Take the 2-minute tour ×
MathOverflow is a question and answer site for professional mathematicians. It's 100% free, no registration required.

Most references seem to state that Nash showed every symmetric game has a symmetric equilibrium point, but as far as I can tell from Nash's paper, he actually showed the much more general statement that every finite game has a symmetric equilibrium point.

I realise the references wouldn't be wrong, but why don't they state the more general result?

share|improve this question
    
As far as I remember, Nash's paper only talks about equilibrium, there is no reference to any symmetry whatsoever. Sorry if I am wrong. –  GH from MO Apr 14 at 16:13
4  
To be clear, I'm referring to his PhD thesis, a copy of which is located at princeton.edu/mudd/news/faq/topics/… –  Nick Ham Apr 14 at 16:15
    
Thanks. I did not read his Ph.D. thesis. –  GH from MO Apr 14 at 16:16
1  
Hi Nick! Asymmetric finite games need not have symmetric equilibria -- the players need not even have e.g. the same number of strategies. Did you ask what you meant to ask? –  Noah Stein Apr 14 at 16:43
1  
@GHfromMO There are two papers. Equilibrium Points in n-Person Games from 1950 only contained a proof that an equilibrium exists. Non-Cooperative Games from 1951 (essentially the published thesis) contains a proof that every game has a symmetric equilibrium. –  Michael Greinecker Apr 14 at 17:01

2 Answers 2

Nash defined symmetries of finite games and proved existence of an equilibrium point that is invariant under all symmetries. He called such an equilibrium a symmetric equilibrium. For this to make a difference, a game needs to have nontrivial symmetries. Generic games don't.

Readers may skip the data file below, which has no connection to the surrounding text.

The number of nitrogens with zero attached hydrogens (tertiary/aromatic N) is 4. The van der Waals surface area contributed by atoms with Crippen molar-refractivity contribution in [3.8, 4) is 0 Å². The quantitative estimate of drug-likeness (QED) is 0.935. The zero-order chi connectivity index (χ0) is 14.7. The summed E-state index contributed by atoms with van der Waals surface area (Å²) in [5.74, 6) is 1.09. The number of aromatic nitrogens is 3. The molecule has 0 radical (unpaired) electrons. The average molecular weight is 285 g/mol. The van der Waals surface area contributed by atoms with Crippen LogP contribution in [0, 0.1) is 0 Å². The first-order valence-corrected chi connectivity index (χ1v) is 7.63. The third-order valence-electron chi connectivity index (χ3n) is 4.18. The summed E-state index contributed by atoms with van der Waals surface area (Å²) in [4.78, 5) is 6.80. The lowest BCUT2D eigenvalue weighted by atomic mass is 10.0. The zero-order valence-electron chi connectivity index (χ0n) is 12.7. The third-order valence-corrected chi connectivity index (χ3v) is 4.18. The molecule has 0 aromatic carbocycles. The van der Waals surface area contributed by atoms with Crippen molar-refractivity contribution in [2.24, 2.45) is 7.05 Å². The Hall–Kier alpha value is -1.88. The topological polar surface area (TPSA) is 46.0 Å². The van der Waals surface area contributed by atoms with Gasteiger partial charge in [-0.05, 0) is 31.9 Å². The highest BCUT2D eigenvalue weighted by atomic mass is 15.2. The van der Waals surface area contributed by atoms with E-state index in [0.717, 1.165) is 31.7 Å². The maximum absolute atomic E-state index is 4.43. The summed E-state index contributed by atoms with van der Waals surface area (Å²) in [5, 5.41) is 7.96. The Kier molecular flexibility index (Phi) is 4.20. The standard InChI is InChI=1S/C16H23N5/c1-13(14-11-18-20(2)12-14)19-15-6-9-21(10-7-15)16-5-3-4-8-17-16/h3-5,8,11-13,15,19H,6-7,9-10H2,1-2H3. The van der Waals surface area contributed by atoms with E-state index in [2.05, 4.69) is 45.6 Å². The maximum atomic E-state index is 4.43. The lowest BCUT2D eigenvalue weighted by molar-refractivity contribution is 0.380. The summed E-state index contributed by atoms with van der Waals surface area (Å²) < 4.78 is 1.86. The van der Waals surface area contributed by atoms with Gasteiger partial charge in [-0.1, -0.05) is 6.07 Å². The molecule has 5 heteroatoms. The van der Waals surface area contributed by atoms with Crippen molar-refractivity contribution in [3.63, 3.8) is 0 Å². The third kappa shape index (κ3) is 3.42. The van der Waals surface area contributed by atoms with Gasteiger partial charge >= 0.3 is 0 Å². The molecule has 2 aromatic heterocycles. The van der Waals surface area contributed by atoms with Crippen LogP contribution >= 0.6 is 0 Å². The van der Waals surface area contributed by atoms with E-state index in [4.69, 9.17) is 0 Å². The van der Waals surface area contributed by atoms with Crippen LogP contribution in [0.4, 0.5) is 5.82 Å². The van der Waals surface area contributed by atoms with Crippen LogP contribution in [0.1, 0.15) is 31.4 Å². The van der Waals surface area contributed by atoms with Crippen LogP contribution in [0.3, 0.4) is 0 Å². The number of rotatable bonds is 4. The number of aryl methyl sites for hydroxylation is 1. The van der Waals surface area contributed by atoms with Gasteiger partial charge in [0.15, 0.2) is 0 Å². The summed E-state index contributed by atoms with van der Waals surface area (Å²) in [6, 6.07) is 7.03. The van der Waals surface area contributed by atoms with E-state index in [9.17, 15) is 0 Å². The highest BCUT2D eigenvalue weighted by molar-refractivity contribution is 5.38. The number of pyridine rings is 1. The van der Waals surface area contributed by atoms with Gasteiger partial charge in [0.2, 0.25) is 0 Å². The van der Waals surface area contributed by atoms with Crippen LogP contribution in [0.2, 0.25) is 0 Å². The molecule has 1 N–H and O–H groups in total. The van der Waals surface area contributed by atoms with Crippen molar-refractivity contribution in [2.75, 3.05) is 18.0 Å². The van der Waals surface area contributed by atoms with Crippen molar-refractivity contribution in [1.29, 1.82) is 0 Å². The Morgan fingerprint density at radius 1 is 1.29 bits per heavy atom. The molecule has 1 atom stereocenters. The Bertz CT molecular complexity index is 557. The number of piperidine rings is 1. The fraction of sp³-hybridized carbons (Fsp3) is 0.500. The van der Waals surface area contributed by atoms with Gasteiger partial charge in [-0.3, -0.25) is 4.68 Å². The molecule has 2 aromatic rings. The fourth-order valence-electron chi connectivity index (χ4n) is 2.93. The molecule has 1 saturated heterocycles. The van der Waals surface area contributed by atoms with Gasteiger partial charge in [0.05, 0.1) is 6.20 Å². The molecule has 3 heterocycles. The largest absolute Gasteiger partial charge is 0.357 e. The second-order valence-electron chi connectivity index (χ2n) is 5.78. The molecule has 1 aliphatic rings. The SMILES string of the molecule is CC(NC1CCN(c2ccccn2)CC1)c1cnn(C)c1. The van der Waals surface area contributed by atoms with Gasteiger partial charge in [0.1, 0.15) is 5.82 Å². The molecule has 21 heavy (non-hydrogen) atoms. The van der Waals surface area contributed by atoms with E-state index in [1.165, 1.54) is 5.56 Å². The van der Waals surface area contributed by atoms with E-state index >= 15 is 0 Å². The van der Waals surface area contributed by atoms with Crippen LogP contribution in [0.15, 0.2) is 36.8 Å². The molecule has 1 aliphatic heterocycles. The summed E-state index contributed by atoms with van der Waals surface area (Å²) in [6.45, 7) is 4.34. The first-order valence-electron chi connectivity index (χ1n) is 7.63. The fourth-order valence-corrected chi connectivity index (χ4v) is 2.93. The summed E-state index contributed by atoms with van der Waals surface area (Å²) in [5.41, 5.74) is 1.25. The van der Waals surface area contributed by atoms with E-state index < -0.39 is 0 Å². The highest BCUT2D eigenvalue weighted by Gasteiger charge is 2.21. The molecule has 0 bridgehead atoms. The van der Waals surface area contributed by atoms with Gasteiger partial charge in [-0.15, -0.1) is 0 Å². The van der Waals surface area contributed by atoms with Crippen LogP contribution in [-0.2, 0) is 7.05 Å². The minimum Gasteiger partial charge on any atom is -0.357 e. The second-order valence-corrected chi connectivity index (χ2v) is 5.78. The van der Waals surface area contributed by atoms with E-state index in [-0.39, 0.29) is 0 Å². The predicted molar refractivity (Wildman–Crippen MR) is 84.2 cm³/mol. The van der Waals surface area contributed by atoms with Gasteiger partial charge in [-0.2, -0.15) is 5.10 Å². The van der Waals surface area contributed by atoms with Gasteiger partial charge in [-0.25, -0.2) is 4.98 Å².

A clearer source for his result would be the published version in the Annals of Mathematics. Theorem 2 there says: Any finite game has a symmetric equilibrium point.

share|improve this answer
    
> For this to make a difference, a game needs to have nontrivial symmetries. Generic games don't. >Theorem 2 there says: Any finite game has a symmetric equilibrium point. –  Nick Ham Apr 14 at 20:52
    
Don't those two statements contradict each other? –  Nick Ham Apr 14 at 20:54
2  
@NickHam No. A symmetric equilibrium is an equilibrium invariant under all symmetries of the game. In a generic game, the only such symmetry is the identity (there is a open dense, full measure set of games with no nontrivial symmetry). Nash did not define symmetric games. –  Michael Greinecker Apr 14 at 20:58

I'd like to complete the answer by giving reference to this work by Fey which shows that in infinite symmetric games, symmetric equilibrium doesn't always exist.

share|improve this answer

Your Answer

 
discard

By posting your answer, you agree to the privacy policy and terms of service.

Not the answer you're looking for? Browse other questions tagged or ask your own question.